(4.) When there is too little intelligence and virtue in the mass of the people to legislate on correct principles, monarchies are better calculated to restrain vice and promote virtue.
It is ironic that in the case of America, the framers of the constitution giving us a democratic republic, were breaking us free precisely from a monarchy in England. Thus the question having an unclear answer was, does this society/nation being formed as separate from England in fact have the “sufficient intelligence and virtue among the people” to sustain a democratic republic? Dr. Franklin answered that the fathers did set such a government in place – but adding, “If you can keep it.” That Convention was in 1787 – almost 230 years ago. Are we now in need of a monarchy? Or is there a trustworthy monarchy possible? Where would we get such a monarch? Or is the possible replacement for a failed republic, here in America, likely worse a possibility than that? Mr. Finney then continued moving down, on his scale of societies:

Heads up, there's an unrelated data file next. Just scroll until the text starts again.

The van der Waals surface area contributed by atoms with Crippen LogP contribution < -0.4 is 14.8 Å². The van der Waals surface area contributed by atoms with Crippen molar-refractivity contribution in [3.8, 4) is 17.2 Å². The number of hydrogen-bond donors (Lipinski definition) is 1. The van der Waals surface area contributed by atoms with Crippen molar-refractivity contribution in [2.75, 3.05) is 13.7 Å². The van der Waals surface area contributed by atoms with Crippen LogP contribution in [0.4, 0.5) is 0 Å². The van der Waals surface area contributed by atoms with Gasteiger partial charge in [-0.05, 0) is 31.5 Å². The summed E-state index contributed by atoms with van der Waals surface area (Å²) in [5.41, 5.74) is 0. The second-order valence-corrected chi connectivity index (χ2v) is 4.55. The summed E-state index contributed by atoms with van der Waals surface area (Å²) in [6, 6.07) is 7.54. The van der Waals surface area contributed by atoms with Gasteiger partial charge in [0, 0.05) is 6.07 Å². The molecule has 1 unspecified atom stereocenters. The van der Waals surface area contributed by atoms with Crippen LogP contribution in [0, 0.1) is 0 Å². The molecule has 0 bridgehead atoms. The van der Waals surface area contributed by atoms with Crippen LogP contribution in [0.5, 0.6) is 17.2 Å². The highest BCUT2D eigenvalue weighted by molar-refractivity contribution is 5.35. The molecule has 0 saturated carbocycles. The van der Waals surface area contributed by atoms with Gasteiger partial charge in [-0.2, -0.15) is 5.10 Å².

(5.) In the worst states of society, despotisms, either civil or military, are the only proper and efficient forms of government. It is true, indeed, that a resort to despotic government is an evil, and all that can be truly said is, that in certain states of desperate anarchy, despotic government is the less of two evils.